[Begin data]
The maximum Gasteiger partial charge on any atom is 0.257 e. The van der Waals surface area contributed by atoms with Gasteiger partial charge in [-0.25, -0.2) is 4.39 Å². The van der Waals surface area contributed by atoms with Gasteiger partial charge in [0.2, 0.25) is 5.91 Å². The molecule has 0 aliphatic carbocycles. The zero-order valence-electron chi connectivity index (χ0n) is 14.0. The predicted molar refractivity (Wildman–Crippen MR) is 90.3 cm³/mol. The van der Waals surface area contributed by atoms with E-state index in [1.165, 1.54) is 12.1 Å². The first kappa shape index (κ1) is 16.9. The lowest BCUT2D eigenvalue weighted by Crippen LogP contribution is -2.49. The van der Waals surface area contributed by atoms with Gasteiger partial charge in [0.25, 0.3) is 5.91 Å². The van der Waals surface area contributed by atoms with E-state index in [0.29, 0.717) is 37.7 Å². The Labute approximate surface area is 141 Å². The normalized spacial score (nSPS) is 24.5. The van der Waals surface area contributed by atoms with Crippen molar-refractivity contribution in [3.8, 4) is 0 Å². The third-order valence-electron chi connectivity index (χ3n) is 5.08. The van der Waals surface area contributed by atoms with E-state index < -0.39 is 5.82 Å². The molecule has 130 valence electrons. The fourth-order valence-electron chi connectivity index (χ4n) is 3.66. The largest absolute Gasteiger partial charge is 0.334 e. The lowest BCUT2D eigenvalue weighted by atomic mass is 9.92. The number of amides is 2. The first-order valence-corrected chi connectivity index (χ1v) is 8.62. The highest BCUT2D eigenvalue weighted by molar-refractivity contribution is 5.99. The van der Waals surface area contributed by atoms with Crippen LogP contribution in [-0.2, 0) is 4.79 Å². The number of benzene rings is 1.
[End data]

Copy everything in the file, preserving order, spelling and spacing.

The maximum Gasteiger partial charge on any atom is 0.257 e. The van der Waals surface area contributed by atoms with Gasteiger partial charge in [-0.25, -0.2) is 4.39 Å². The van der Waals surface area contributed by atoms with Gasteiger partial charge in [0.2, 0.25) is 5.91 Å². The molecule has 0 aliphatic carbocycles. The zero-order valence-electron chi connectivity index (χ0n) is 14.0. The predicted molar refractivity (Wildman–Crippen MR) is 90.3 cm³/mol. The van der Waals surface area contributed by atoms with E-state index in [1.165, 1.54) is 12.1 Å². The first kappa shape index (κ1) is 16.9. The lowest BCUT2D eigenvalue weighted by Crippen LogP contribution is -2.49. The van der Waals surface area contributed by atoms with Gasteiger partial charge in [0.25, 0.3) is 5.91 Å². The van der Waals surface area contributed by atoms with E-state index in [0.29, 0.717) is 37.7 Å². The Labute approximate surface area is 141 Å². The normalized spacial score (nSPS) is 24.5. The van der Waals surface area contributed by atoms with Crippen molar-refractivity contribution in [3.8, 4) is 0 Å². The third-order valence-electron chi connectivity index (χ3n) is 5.08. The van der Waals surface area contributed by atoms with E-state index < -0.39 is 5.82 Å². The molecule has 130 valence electrons. The fourth-order valence-electron chi connectivity index (χ4n) is 3.66. The largest absolute Gasteiger partial charge is 0.334 e. The lowest BCUT2D eigenvalue weighted by atomic mass is 9.92. The number of amides is 2. The first-order valence-corrected chi connectivity index (χ1v) is 8.62. The highest BCUT2D eigenvalue weighted by molar-refractivity contribution is 5.99. The van der Waals surface area contributed by atoms with Crippen LogP contribution in [-0.2, 0) is 4.79 Å². The number of benzene rings is 1.